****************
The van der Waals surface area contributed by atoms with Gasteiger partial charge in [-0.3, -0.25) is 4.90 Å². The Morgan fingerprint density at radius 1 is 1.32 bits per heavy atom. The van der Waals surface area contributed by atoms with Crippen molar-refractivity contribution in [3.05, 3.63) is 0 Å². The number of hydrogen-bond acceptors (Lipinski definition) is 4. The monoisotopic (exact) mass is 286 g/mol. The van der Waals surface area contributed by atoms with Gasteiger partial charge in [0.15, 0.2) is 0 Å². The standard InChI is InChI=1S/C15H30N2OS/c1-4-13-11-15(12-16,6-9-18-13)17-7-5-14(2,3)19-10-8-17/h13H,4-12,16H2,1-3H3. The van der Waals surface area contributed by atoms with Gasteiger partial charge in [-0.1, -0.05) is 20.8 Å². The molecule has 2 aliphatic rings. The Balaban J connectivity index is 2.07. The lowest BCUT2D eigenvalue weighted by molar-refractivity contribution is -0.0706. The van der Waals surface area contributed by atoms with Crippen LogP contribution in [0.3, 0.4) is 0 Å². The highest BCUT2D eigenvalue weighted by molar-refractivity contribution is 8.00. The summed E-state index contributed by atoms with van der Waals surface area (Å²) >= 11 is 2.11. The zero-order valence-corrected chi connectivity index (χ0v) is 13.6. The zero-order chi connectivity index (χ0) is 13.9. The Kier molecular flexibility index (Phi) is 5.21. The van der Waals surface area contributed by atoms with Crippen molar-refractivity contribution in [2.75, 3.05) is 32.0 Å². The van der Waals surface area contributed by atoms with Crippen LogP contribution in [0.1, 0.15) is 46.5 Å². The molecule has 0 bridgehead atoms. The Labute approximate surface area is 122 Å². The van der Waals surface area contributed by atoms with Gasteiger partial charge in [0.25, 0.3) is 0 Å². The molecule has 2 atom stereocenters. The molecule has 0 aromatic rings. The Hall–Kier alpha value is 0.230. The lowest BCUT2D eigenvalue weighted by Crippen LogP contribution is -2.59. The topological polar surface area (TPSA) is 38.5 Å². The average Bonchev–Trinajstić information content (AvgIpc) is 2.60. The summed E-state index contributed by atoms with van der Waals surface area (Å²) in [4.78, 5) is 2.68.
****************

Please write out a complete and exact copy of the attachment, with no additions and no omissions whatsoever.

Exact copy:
The van der Waals surface area contributed by atoms with Gasteiger partial charge in [-0.3, -0.25) is 4.90 Å². The Morgan fingerprint density at radius 1 is 1.32 bits per heavy atom. The van der Waals surface area contributed by atoms with Crippen molar-refractivity contribution in [3.05, 3.63) is 0 Å². The number of hydrogen-bond acceptors (Lipinski definition) is 4. The monoisotopic (exact) mass is 286 g/mol. The van der Waals surface area contributed by atoms with Gasteiger partial charge in [0.15, 0.2) is 0 Å². The standard InChI is InChI=1S/C15H30N2OS/c1-4-13-11-15(12-16,6-9-18-13)17-7-5-14(2,3)19-10-8-17/h13H,4-12,16H2,1-3H3. The van der Waals surface area contributed by atoms with Gasteiger partial charge in [-0.1, -0.05) is 20.8 Å². The molecule has 2 aliphatic rings. The Balaban J connectivity index is 2.07. The lowest BCUT2D eigenvalue weighted by molar-refractivity contribution is -0.0706. The van der Waals surface area contributed by atoms with Crippen LogP contribution in [0.3, 0.4) is 0 Å². The highest BCUT2D eigenvalue weighted by molar-refractivity contribution is 8.00. The summed E-state index contributed by atoms with van der Waals surface area (Å²) >= 11 is 2.11. The zero-order valence-corrected chi connectivity index (χ0v) is 13.6. The zero-order chi connectivity index (χ0) is 13.9. The Kier molecular flexibility index (Phi) is 5.21. The van der Waals surface area contributed by atoms with Crippen molar-refractivity contribution in [2.75, 3.05) is 32.0 Å². The van der Waals surface area contributed by atoms with Crippen LogP contribution in [0.1, 0.15) is 46.5 Å². The molecule has 0 bridgehead atoms. The Labute approximate surface area is 122 Å². The van der Waals surface area contributed by atoms with Gasteiger partial charge in [0.25, 0.3) is 0 Å². The molecule has 2 atom stereocenters. The molecule has 0 aromatic rings. The Hall–Kier alpha value is 0.230. The lowest BCUT2D eigenvalue weighted by Crippen LogP contribution is -2.59. The topological polar surface area (TPSA) is 38.5 Å². The average Bonchev–Trinajstić information content (AvgIpc) is 2.60. The summed E-state index contributed by atoms with van der Waals surface area (Å²) in [4.78, 5) is 2.68.